Why does it not sound odd to a couple of ears to leave out the OF? People say "a couple ears", and the omission of the OF is a gaping hole in construction of the sentence!
I yearn for the day I read of a shallow review or analysis. Why must they always be in depth?
up close and personal
This one is purdee old cliche. Such trite tripe usually fades from the parlance in time but this asinine vulgarism hangs on and on.
Appropriate to the medium of presentation, the first item of gripe is the word seen in lots (read "most") of computer instruction manuals, both printed and on-screen. Do you get the feeling when it tells you to proceed to the next operation "when your [sic] done" that you are a muffin in the oven or a grilled cheese sandwich waiting to be turned over? Why can't they say "through" or "finished" or "ready"?
This one really makes me grind my teeth! If anyone asks me to head (not head UP, puhleez!) a committee, they had better call me CHAIRMAN! I will not be a Chairwoman, I won't be a Chairperson, and God forbid I should become an object to be sat upon and answer to Chair! This is one good reason for becoming an Editor. I don't believe "Editress" is ever going to be readily accepted!
There is a solution to the chairperson quandary if we can only be persuaded to grab and use it. A few years ago, I saw a headline in a small publication which inserted an apostrophe in a headline merely in the interest of space, but as soon as I saw "corporate spokes'n" I shouted "Eureka!" with such enthusiasm that I startled the neighbors for blocks around. I can see it so clearly now: chair'n, clergy'n, sales'n, trades'n, fisher'n, games'nship. (Pronunciation depends on geography. In the South it would be "un" while Yankees would say "en.") Horse'n, mail'n, fore'n, lines'n, council'n, Congress'n, lay'n, yachts'n, parlia'ntarian . . . it takes a small effort for the ear to get used to it but the eye has little problem. How about giving it a whirl, you who are offended by "-man, -man, -man"?
the double is
Are you aware of the current linguistic disease known as "The Double Is"? It's a terrible affliction which, I believe, began with businessmen but has spread into many other fields and seems especially to attack those being interviewed on TV or radio. Their sentence will begin like this: "The trouble with this country is, is that . . ." Or "The problem is, is that . . . " Doesn't sound very significant, does it? But listen for it, and hear how often it is happening, and wonder with me what causes it. I have even heard some dire cases who cannot proceed past this point without a third "is" tripping off their tongue. 'Tis a strange disease. Reminds me of when the accelerator sticks in my car.
What in heavens' name does this mean? Since planning clearly describes a process which must be done prior to some action, how much earlier must it be done to qualify for PREplanning? Add prevenTAtive which is accomplished more simply by "preventive", and adminisTRAting which means the same as "administering", and demonstrATable for demonstrable. We sure go out of our way to obfuscate, sometimes.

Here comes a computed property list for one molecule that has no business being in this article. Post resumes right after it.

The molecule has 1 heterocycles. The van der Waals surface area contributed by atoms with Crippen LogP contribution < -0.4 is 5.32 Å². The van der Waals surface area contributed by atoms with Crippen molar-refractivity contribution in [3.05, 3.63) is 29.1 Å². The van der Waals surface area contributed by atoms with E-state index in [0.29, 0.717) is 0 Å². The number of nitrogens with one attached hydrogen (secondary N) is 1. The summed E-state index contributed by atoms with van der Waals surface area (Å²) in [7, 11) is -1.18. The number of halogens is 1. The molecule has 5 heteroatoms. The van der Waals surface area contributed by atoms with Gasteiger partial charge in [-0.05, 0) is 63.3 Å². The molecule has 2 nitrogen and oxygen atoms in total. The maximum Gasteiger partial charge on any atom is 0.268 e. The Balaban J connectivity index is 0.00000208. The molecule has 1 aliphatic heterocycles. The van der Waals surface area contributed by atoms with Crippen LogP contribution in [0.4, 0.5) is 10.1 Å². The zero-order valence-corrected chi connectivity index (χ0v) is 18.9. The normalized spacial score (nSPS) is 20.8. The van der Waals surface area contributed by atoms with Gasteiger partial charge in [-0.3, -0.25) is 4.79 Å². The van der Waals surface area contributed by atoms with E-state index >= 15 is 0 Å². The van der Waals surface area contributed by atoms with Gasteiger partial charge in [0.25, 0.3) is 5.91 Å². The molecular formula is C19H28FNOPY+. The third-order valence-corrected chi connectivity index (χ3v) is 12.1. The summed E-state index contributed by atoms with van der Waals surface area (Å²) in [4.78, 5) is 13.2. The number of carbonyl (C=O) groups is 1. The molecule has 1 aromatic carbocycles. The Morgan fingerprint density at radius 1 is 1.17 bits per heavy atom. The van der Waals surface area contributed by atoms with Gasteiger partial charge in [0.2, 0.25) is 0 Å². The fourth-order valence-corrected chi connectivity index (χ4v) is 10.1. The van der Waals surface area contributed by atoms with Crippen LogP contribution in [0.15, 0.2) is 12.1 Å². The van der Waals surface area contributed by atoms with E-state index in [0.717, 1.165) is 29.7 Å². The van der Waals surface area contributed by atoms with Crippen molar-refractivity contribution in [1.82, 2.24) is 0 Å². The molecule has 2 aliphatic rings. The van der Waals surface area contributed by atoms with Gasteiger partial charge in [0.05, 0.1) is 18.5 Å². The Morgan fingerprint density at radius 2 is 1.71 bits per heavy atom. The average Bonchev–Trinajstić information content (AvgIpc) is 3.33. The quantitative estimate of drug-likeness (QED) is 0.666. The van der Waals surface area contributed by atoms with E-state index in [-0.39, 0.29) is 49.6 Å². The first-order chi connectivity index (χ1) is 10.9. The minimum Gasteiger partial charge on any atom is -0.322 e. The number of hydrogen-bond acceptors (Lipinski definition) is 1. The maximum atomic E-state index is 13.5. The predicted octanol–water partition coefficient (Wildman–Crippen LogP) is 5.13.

over and -over
A couple of phrases of current usage which ring oddly in my ears: "My kids had a sleepover tonight." When did they quit being "slumber parties"? And "I thought he was going to run me over." When did it quit being "run over me?"
sekkertaries sit at dests
I am sure that very soon we will be sitting at a dest in a dest chair and using a dest phone near the dest set. How rarely we hear the k pronounced! But then the President's cabinet is full of sekkertaries, so why not?
No! Wilson Follett, in Modern American Usage, warns ". . . beware of nouns denoting single objects in plural form, e.g., scissors, bellows, tongs, pliers, spectacles, etc., which invariably take a plural verb." So if scissors ARE, then one would say SOME scissors . . . or a pair of scissors.
One thing is preferable to another. To say "more" preferable is a redundancy like "more better."
This has become the Filler Word of the Year. Which is all right except that I often get the feeling that the speaker is unaware of the meaning, and is using it in reverse. "Arguably" contains an inference of doubt; it means your opinion can be disputed and refuted. It seems to me that most people are using it as though it gives further emphasis to their assertion of opinion. It is filtering into the language without the pejorative sense, as is . . .
The meaning of fulsome, per Webster's definition number 2, is "offensive to the senses or to moral or aesthetic sensibility; disgusting." There are also suggestions of "obsequious" and "overdone." Definition number 1 does indeed say "characterized by abundance" "copious." Now if someone gives you fulsome praise, how do you know whether to be complimented or insulted? Dare you ask them to define their terms?
councilor / counselor
Did you realize that a "councilor" is a member of a council, whereas a "counselor" is one who gives counsel?
Something can be almost unique but not rather unique.
"None is" is the only accurate/reasonable usage here. English has several condensed words, mostly negative: don (do on), doff (do off), neither (not either), never (not ever), and none (not one). Nobody would say "not one are."
Alice C. Geron
*John invented the word "logocide", meaning "one who murders words!"